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Reading several letters from parents who lost their chidren to hazing 1978 to 1990 and one from 2009. They are discouraged, disheartened, and who can blame them? Dr. Fred Kershner of Delta Tau Delta, an early mentor, told me at the end of his life that he was close to removing his lifelong commitment to fraternity life. University controls need tightening. National fraternity controls need tightening. I am in favor of legislators making hazing deaths at least as on a par with the killing of highway workers in vehicular accidents. This is not a generation issue unless we understand this is an issue going back to Harvard College in the 1600s. At my age I am not out to make or lose friends, just stop the deaths. Band, fraternity, athletics–who cares? Dying for a group is a bad way to go. I actually feel bad for the kid who survived a death-level of alcohol at UT-Knoxville only to become a national joke himself. Do we all need to be regarded as enemies by the undergraduate hazers? If that stops one death or close call, put me #1 on the enemies list. The deaths by hazing and alcohol abuse on campus have become truly offensive to me–and have been for decades. Stop the loss of good kids.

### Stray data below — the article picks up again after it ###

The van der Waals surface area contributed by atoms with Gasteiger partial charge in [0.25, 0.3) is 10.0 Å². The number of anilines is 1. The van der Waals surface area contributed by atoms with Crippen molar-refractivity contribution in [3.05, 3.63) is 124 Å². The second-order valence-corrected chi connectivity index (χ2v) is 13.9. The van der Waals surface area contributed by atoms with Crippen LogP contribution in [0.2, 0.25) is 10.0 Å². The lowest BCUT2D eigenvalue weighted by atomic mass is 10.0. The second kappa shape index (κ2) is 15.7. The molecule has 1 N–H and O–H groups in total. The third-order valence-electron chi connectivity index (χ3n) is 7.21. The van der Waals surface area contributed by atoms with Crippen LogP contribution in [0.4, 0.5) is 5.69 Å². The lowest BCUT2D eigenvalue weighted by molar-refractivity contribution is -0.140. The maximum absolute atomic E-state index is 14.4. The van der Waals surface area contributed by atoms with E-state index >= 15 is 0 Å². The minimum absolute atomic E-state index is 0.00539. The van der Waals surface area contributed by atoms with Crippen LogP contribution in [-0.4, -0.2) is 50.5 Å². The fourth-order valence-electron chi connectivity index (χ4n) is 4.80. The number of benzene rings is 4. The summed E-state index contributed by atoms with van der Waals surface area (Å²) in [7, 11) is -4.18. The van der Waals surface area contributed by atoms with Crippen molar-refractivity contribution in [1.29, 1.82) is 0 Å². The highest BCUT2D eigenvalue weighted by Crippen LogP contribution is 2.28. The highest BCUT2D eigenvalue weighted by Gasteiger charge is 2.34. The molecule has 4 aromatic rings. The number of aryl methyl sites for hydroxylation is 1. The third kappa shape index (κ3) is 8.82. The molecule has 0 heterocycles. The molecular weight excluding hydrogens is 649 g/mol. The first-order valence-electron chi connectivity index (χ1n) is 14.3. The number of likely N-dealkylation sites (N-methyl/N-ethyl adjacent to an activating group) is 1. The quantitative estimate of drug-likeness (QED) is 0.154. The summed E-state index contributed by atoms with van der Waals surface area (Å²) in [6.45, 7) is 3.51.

By Hank Nuwer

Hank Nuwer is the Indiana-based author of Broken Pledges: The Deadly Rite of Hazing, High School Hazing, Wrongs of Passage and The Hazing Reader. He has written articles or columns on hazing for the Sunday Times of India, Toronto Globe & Mail, Harper's Magazine, Orlando Sentinel, The Chronicle of Higher Education and the New York Times Sunday Magazine. His new book is Hazing: Destroying Young Lives from Indiana University Press.

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